I just got “Blood and Candle Smoke” by Tom Russell (not to be confused with Tom Rush). It’s the first album of his that I’ve heard, and it’s great and one of the things that most impresses me about the album is how brilliantly sequenced it is, and how the album progresses. Listening to it felt like one of the most surprising, involving, and emotional first listening that I’ve had in a long time, because the album took me through the process that I described as it progressed. Listening to it I felt like, without me working at all, it was teaching me as the album progressed how to listen to it.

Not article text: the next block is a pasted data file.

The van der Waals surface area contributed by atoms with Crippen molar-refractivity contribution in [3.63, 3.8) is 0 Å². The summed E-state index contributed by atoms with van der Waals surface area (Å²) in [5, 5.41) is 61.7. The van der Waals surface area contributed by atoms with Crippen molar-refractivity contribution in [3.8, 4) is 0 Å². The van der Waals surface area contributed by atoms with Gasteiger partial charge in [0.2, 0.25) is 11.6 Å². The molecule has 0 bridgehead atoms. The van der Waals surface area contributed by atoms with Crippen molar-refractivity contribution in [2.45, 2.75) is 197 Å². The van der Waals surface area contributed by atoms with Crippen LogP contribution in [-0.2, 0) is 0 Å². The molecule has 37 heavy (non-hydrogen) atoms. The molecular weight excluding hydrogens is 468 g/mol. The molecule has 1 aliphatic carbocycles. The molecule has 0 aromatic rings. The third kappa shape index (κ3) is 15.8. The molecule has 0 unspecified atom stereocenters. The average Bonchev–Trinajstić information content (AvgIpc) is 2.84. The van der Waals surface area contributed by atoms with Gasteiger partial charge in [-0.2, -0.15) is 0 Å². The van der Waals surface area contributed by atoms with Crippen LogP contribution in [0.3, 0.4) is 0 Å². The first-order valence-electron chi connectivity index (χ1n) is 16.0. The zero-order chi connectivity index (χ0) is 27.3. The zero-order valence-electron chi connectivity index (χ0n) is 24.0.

Putting it on for the first time, the first couple of songs were good, but felt just a little bit obvious. The told stories — interesting ones, and well crafted, but they didn’t surprise much. I found myself feeling a little bit disappointing, at that point, that it seemed well crafted but not as smart as it could be, it seemed like it just lacked the extra effort that takes a song from competent workmanship to a performance. Little did I realize that that they were just setting me up.

The most important way in which the album progresses is the relationship between Tom Russell and the band. AMG describes the production on this album as being different from anything he had done before and so it’s particularly impressive that it succeeds so completely: